Axed deputy launches his Bristol rival to Northcliffe

By Jon Slattery

An axed Northcliffe journalist is using his pay-off to fund the launch of a new weekly in his old company’s heartland.

Stan Szecowka was given just 10 minutes to clear his desk when he
lost his job as deputy editor of the Bristol Evening Post in June. He
was a casualty of Northcliffe’s staff shake-up that saw Evening Post
editor Mike Lowe’s sudden departure.

Now he is reviving an old
newspaper title in the Clifton area of Bristol. The Clifton Chronicle,
which launched in 1850, but folded in 1928 due to a newsprint shortage,
is primed to return on 3 November.

Szecowka, who had a 20-year
career on Northcliffe titles, said: “When Northcliffe axed me they gave
me a pay-off. Now I am using Lord Rothermere’s money to take on his
army of products.”

He said: “The Chronicle isn’t just a new
title. It has got nostalgia. It launched in the 19th century, closed in
the 20th century and now I am bringing it back in the 21st century.

“No-one reads the Evening Post in Clifton, and there is a market for a good local paper.”

The
re-born Chronicle will have a print run of 10,000 and a cover price of
60p with five per cent of the price being donated to Clifton British
Legion and Rotary Club.

The British Legion is helping to pro-vide the fledgling weekly with offices in the Clifton area.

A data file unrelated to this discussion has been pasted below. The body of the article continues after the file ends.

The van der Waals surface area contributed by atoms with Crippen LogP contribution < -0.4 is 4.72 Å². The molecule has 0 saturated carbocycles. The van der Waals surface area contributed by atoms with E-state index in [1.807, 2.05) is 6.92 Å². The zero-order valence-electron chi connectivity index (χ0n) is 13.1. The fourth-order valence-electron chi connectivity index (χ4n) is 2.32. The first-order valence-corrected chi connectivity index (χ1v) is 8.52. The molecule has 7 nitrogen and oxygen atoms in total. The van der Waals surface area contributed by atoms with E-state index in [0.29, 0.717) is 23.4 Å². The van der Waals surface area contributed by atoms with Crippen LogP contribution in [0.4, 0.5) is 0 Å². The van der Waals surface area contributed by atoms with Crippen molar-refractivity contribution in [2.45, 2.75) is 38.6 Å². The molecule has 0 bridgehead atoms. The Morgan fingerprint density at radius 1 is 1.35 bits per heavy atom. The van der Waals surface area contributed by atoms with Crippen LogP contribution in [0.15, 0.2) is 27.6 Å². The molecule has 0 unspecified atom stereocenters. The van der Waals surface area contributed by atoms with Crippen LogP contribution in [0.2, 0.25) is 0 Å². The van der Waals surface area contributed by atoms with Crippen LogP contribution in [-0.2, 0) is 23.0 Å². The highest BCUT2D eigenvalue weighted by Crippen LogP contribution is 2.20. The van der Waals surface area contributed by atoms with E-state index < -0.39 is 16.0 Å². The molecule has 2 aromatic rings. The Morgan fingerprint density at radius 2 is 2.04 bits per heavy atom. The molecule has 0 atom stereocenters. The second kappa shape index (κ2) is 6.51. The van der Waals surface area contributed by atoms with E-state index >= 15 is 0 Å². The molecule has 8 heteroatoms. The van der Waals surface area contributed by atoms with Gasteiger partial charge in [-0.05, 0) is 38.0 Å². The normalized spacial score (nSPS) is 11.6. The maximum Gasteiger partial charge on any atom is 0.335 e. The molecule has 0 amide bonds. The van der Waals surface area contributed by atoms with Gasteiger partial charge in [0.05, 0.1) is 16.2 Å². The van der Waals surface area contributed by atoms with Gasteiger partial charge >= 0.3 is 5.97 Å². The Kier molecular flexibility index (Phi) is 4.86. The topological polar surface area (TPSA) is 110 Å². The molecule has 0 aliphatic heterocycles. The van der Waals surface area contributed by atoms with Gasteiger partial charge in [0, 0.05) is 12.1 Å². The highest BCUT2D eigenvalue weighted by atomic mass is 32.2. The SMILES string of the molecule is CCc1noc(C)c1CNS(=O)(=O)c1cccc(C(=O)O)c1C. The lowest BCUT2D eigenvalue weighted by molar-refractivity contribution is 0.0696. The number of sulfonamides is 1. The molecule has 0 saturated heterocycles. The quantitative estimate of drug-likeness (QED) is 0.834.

Lined
up for the new paper are a host of columnists as well as a local MP and
a former Clifton resident who now lives in Spain Szecowka has recruited
freelance Steven Bond to the launch. The Chronicle is being distributed
by News International.

Among its unique features will be a page in Polish for the large Polish community in Bristol.

There
will also be two pages of articles and pictures from the old Chronicle
provided from the British Newspaper Library archives.

Szecowka
added: “When I lost my job I went into shock for two weeks. But then I
read in Press Gazette a story about someone who was launching their own
paper and I thought ‘that’s just what I want to do’. The difficult
thing has been setting up my own company, but I have had lots of help.

“One
bit of advice I’ve had is not to have a launch party, but save the
money for a celebration on the first anniversary of the business.”

Comments
No comments to display

Leave a Reply

Your email address will not be published. Required fields are marked *

3 × 5 =

CLOSE
CLOSE